Compass Datacenters provides solutions from the core to the edge. We serve cloud and SaaS providers, enterprises, colocation and hosting companies and customers with edge data center or distributed infrastructure requirements.
Compass Datacenters LLC builds and operates data centers in the United States and internationally. We offer build to order, custom personalization, custom-defined fit-out, cloud, and location-based data center solutions. We also lease Compass powered shells/fit-out ready data center structures designed to your requirements. We serve enterprises, service providers, and hyperscale customers.
We’re all familiar with the phrase, “adding insult to injury” and its more succinct cousin, “piling on.” Both idioms describe when something happens that makes a bad situation worse. For example, the jerk who hit your car in the parking lot turns out to be your new boss, or the 30-something-year-old kid who’s been living in your basement long past the expiration date finally gets a job – that requires him to work at home. To these examples, we can now add a new symbiotic relationship between corporate hacking and unemployment.
According to a study by the Ponemon Institute and IBM Security, there were 1,579 data “breaches”—a more benign euphemism for the theft of a company’s sensitive information—in 2017, a 44.7% increase from 2016. Although not formally recognized by any Standard Industrial Code, hacking is a growth industry. As the study indicates, the average unauthorized intrusion costs the breached party an average of $3.68 million for everything from lost business, reputational damage to the time spent by corporate employees to stick a finger in the proverbial dike.
Naturally, the first reaction to the fact that a company has just lost the names, contact information, social security numbers, et al. of 50,000 or so of their faithful customers is to assign responsibility. In other words, someone or multiple “someone’s” is going to have to pay for a hacker’s romp through the business’s inner sanctum. On a basic level, the need to identify a witting or unwitting sacrificial lamb makes perfect sense. When your customer base is storming the metaphoric castle with torches and pitchforks, lopping off the head of your CIO or CISO is a logical response. Sometimes offering up only a single member of the C-suite is not enough to slake the thirst of a mob of enraged consumers, who trusted you not to make their personal information available to unauthorized state-sponsored affiliates. Thus, a few fellow members of the corner office set are forced to open their golden parachutes.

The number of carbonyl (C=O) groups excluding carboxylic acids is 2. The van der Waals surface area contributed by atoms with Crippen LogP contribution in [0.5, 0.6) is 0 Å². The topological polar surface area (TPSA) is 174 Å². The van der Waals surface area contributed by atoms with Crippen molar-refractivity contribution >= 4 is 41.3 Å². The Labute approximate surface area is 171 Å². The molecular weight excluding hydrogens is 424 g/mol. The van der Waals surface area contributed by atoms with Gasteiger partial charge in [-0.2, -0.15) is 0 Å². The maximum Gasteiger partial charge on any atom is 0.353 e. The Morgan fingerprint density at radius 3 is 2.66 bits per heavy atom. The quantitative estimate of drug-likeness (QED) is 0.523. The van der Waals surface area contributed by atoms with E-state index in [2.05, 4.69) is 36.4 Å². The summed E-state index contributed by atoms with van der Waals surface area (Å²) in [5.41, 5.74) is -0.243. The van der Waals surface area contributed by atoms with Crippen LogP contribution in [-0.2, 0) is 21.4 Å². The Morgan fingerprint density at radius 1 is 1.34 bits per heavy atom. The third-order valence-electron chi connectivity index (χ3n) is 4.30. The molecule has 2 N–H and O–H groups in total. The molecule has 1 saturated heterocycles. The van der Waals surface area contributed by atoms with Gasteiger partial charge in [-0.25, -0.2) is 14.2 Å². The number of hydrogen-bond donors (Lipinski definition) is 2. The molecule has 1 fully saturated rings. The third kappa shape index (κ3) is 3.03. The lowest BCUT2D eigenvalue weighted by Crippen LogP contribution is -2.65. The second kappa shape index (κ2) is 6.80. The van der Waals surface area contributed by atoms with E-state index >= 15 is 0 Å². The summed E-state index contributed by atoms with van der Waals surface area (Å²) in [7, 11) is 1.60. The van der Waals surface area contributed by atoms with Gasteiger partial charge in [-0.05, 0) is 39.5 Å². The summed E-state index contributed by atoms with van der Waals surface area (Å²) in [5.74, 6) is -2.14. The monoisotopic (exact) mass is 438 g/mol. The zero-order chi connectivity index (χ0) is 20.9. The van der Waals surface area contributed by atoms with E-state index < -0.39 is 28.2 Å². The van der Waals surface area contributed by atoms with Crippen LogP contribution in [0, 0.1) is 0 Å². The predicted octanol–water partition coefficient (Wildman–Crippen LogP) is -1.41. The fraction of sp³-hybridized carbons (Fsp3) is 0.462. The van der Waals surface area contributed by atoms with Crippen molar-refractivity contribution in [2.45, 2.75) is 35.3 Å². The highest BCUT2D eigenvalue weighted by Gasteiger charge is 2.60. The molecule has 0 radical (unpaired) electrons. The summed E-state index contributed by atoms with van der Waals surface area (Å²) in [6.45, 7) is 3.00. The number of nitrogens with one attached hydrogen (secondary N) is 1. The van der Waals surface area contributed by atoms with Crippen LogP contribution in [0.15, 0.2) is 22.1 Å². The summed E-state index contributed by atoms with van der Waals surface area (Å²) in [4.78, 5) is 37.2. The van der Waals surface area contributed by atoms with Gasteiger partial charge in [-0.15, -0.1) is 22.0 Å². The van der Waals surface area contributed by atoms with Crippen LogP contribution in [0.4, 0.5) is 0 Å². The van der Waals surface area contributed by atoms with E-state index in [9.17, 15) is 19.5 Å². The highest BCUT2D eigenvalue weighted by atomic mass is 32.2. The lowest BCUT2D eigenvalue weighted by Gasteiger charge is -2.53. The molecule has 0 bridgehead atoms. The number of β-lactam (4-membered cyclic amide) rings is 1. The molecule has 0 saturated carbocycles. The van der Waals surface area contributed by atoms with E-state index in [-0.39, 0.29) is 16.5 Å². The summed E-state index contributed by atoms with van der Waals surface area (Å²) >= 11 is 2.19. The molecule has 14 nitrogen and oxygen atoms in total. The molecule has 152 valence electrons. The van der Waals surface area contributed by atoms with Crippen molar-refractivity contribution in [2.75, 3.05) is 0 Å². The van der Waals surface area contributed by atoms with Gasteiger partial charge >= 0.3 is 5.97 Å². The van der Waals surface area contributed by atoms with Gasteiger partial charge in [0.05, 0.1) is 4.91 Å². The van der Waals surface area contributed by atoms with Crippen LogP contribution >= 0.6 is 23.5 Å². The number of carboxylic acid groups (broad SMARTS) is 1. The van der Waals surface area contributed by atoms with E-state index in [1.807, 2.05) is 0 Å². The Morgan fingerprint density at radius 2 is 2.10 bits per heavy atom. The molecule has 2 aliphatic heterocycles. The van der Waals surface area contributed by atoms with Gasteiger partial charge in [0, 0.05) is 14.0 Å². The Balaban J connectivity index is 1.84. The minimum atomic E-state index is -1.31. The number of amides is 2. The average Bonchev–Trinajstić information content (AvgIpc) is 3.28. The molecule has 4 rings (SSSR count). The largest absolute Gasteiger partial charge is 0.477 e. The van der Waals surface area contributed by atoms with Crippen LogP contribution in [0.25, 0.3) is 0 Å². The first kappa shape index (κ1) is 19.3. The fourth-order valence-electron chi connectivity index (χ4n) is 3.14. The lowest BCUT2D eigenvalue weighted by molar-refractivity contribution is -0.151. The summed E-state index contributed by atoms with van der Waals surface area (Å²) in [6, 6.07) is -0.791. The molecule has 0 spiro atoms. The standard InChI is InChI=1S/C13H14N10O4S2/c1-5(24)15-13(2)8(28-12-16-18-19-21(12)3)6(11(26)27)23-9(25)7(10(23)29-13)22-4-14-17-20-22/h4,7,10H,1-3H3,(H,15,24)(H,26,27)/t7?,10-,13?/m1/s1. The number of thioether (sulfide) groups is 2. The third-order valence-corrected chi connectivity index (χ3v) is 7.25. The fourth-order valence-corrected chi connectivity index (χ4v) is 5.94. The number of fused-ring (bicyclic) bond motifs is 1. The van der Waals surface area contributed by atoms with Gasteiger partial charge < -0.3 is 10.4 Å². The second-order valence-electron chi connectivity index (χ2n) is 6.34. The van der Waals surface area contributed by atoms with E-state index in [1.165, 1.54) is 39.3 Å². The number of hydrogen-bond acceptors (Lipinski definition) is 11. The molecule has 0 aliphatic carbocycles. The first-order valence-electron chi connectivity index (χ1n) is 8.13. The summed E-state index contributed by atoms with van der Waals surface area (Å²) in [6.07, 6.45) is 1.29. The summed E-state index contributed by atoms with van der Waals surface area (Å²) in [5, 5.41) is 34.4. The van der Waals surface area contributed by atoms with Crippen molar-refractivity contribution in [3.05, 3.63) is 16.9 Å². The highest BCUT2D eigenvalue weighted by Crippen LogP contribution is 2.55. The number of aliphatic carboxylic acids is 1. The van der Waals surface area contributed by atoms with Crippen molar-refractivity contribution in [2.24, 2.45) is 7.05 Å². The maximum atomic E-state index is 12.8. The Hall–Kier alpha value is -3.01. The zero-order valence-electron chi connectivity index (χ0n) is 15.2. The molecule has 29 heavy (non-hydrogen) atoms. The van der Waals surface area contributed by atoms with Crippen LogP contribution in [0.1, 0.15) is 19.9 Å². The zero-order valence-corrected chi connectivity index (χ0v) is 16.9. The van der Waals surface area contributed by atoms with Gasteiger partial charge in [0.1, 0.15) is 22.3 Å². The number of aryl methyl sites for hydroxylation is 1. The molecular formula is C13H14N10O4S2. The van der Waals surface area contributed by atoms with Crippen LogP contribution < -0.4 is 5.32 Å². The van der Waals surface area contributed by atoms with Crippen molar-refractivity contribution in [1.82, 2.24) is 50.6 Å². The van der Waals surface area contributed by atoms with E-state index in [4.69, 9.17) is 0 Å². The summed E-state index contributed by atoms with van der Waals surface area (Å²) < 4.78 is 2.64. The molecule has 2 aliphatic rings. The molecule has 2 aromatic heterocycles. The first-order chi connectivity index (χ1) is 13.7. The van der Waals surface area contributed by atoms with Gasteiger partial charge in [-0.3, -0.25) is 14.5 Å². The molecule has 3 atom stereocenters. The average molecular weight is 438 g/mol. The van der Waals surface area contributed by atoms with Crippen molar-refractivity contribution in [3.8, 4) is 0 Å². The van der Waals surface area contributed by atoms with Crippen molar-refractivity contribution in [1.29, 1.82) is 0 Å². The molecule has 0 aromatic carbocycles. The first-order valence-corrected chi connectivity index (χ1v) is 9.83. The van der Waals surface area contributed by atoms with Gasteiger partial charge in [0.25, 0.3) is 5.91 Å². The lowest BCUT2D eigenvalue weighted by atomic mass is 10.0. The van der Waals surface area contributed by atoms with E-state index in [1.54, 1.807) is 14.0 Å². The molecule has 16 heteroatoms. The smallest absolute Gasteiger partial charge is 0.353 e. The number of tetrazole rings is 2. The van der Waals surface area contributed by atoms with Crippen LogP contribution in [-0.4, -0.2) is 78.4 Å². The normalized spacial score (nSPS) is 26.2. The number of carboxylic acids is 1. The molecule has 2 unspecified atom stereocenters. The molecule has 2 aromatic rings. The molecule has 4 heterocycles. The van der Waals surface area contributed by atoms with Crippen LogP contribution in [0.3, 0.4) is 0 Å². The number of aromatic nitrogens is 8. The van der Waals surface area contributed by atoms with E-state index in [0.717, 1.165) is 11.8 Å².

While no one wants to see someone lose their job, seeing a few “C’s” join the ranks of the unemployed isn’t an unexpected mea culpa. But as the study found, the ramifications of lapses in corporate data security impact the average cube dweller more often than one might expect. The researchers found that in roughly a third of security breaches employees of all levels were afforded the opportunity to “pursue other career opportunities.” The study also found that these dismissals often included members of non-IT departments. Unfortunately, the scope of the costs associated with corporate hacks is measurable via the synchronicity between angry customers and sharp declines in revenue that result in fewer folks reporting to the office on Mondays.
Let’s face it, the tenuous nature of today’s workplace has made the single company career with a gold watch at retirement a thing of the past. But isn’t it reasonable to ask why the vagaries of employment should include the capricious nature of foreign governments and criminal syndicates from countries that most of us couldn’t find on a map? While the departure of a CIO has a particular cause-and-effect relationship to undesired access to the company jewels, should the guy or gal in Accounts Receivable have to become caught up in the carnage? Security will continue to grow in importance for a variety of reasons, happy customers being paramount among them, but ensuring that unsuspecting personnel don’t become collateral damage should also be part of the equation.